Redundancy Payments: Employee entitled to be awarded a Statutory Redundancy Payment as well as an NHS Contractual Redundancy Payment

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Redundancy Payments: Employee entitled to be awarded a Statutory Redundancy Payment as well as an NHS Contractual Redundancy Payment

Published 7 octubre 2019

The tribunal cap of £25,000 for contractual claims did not apply to prevent an employee being awarded a statutory redundancy payment as well as her contractual redundancy payment.

THE FACTS

Mrs Ugradar was employed on Agenda for Change terms and conditions (AfC). She was made redundant, having been offered alternative roles, and her employer asserted that she had unreasonably refused offers of suitable alternative employment and was not therefore entitled to a redundancy payment. She brought a breach of contract claim in the employment tribunal. Her statutory redundancy entitlement was £5,868 and her enhanced contractual redundancy entitlement was £43,949.04. The wording in the relevant AfC term states that “NHS contractual redundancy is an enhancement to an employee’s statutory redundancy entitlement; the statutory payment being offset against any contractual payment.”

The tribunal upheld Ms Ugradar’s claim. Awards for breach of contract claims in the employment tribunal are capped at £25,000. The tribunal held that her statutory redundancy pay was “subsumed” within the contractual claim, so it capped the claims at £25,000, rather that capping the contractual claim at £25,000 and paying the statutory redundancy payment on top of this.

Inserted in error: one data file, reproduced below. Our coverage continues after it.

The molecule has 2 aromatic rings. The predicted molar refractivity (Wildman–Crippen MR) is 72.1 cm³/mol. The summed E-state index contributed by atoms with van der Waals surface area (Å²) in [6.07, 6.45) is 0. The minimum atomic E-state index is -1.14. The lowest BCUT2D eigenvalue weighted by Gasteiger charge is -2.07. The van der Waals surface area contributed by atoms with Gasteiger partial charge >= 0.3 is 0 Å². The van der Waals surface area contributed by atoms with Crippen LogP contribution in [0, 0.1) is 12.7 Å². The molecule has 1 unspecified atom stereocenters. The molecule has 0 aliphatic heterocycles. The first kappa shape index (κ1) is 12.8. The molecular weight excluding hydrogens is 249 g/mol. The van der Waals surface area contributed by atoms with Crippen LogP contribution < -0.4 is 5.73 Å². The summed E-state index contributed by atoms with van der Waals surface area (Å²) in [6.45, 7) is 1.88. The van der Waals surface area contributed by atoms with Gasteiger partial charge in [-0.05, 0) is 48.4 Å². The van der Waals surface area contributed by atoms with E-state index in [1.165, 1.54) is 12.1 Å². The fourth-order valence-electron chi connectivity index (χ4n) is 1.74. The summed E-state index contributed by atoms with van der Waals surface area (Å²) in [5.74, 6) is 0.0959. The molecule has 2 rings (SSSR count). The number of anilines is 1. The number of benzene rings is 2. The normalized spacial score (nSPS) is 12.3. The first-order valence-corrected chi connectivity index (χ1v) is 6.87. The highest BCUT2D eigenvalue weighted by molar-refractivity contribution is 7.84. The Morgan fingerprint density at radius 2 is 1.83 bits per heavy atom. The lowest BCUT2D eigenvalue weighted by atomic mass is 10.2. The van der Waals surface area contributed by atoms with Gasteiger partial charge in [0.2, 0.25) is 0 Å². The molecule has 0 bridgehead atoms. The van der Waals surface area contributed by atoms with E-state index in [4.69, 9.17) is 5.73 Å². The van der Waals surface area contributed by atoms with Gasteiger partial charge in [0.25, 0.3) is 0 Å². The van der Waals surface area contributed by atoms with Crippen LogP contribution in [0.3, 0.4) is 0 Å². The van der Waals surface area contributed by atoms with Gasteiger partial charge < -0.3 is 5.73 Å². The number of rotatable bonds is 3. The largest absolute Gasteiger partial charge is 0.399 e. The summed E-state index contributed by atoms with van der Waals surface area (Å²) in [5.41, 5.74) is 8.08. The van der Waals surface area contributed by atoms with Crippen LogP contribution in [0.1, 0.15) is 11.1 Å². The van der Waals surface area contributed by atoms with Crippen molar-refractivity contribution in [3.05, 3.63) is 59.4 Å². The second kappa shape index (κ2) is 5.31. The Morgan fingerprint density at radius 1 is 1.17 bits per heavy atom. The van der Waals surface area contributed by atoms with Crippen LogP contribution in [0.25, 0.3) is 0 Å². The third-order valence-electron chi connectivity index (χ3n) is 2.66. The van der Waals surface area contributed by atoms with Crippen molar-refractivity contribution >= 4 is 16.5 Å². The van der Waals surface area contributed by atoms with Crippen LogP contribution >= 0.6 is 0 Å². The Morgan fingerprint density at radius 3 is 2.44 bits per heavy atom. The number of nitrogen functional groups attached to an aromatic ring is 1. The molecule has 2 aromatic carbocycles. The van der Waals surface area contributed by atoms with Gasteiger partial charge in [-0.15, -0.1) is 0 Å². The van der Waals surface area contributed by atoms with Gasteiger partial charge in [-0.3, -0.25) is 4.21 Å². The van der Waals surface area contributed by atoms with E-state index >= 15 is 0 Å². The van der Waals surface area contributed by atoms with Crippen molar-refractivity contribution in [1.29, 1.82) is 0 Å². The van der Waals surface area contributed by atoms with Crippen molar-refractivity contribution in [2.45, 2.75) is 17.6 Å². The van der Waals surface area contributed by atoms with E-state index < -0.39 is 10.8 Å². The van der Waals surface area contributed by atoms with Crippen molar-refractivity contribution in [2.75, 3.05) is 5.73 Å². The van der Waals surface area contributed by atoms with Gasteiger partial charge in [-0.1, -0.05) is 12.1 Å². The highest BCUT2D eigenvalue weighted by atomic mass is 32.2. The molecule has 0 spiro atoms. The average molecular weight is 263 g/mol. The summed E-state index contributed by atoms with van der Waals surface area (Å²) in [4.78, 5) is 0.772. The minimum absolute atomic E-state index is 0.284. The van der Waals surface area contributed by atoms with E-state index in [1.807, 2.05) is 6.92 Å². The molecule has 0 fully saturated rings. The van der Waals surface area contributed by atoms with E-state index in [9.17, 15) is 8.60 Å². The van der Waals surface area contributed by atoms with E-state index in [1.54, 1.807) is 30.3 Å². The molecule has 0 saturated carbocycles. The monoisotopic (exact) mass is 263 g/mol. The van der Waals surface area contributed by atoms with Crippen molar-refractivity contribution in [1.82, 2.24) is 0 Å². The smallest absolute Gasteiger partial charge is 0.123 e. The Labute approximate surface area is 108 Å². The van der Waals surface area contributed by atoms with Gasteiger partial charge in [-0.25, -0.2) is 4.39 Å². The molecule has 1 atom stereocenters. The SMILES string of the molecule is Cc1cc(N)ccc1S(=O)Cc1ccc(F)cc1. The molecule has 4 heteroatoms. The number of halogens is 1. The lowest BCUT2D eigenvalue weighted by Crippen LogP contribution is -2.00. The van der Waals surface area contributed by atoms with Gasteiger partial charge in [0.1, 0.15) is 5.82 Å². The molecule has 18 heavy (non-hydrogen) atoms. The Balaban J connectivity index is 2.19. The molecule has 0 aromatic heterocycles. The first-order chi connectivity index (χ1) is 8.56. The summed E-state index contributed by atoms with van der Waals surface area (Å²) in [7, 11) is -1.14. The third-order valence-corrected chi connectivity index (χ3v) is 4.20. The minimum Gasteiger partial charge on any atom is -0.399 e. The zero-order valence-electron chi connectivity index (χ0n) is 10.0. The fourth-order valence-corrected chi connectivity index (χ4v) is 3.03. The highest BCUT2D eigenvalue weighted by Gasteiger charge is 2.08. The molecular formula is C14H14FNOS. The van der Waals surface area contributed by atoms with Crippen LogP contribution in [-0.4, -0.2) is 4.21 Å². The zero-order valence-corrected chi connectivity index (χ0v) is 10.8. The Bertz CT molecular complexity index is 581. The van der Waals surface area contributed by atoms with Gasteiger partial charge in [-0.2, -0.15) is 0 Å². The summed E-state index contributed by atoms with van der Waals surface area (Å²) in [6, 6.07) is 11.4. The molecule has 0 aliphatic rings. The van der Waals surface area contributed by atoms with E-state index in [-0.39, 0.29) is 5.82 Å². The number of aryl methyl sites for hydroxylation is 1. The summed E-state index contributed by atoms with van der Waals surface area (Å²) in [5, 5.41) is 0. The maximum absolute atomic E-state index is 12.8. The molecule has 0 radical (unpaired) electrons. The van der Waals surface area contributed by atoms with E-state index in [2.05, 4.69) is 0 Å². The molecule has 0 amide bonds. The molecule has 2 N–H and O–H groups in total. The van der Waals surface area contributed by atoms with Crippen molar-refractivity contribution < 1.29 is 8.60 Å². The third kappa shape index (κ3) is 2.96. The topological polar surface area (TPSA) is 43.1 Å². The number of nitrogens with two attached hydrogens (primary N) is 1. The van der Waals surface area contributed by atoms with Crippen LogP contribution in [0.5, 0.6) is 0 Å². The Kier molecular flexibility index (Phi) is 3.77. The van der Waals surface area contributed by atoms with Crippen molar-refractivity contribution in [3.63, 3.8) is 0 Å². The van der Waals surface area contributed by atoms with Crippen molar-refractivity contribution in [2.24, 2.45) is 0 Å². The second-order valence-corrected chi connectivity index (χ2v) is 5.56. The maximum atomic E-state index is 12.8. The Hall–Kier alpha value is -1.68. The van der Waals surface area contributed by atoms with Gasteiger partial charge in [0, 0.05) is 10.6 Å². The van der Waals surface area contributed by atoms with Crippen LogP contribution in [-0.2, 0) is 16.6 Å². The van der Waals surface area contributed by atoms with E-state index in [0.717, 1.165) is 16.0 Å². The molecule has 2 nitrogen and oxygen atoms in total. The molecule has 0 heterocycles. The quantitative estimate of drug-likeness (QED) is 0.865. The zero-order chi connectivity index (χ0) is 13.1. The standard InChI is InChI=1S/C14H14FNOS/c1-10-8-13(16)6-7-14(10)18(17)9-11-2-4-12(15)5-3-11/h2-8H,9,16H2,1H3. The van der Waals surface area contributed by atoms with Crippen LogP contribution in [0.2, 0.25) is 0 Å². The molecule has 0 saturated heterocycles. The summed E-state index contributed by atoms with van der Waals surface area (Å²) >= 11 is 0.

Ms Ugradar successfully appealed to the EAT.

The EAT held that the tribunal had erred in law. The EAT held that AfC provided only that the statutory payment is to be set off against any contractual payment. This meant that the contractual entitlement, after the offset, was £38,071.04. The cap reduced this to £25,000. However, the cap did not affect the statutory claim, and Ms Ugradar was entitled to statutory redundancy on top of this. Even if AfC had provided that her rights to a statutory redundancy payment were restricted, such a provision would have been void.

The EAT commented that the current cap of £25,000 had been set in 1994, and that it had not changed to reflect inflation, and that this can produce real injustice, as demonstrated by this case. The cap can be raised by a statutory instrument.

WHAT DOES THIS MEAN FOR EMPLOYERS?

Employers should be aware that this judgment means that in a tribunal claim, if successful, the employee could be entitled to both the uncapped statutory redundancy payment and a contractual redundancy payment, the latter being subject to the current cap of £25,000.

Ugradar v Lancashire Care NHS Foundation Trust UKEAT/0301/18

Authors

Ceri Fuller

Ceri Fuller

London - Walbrook

+44 (0)20 7894 6583

Zoë Wigan

Zoë Wigan

London - Walbrook

+44 (0)20 7894 6564

Hilary Larter

Hilary Larter

Leeds

+44 (0)113 251 4710

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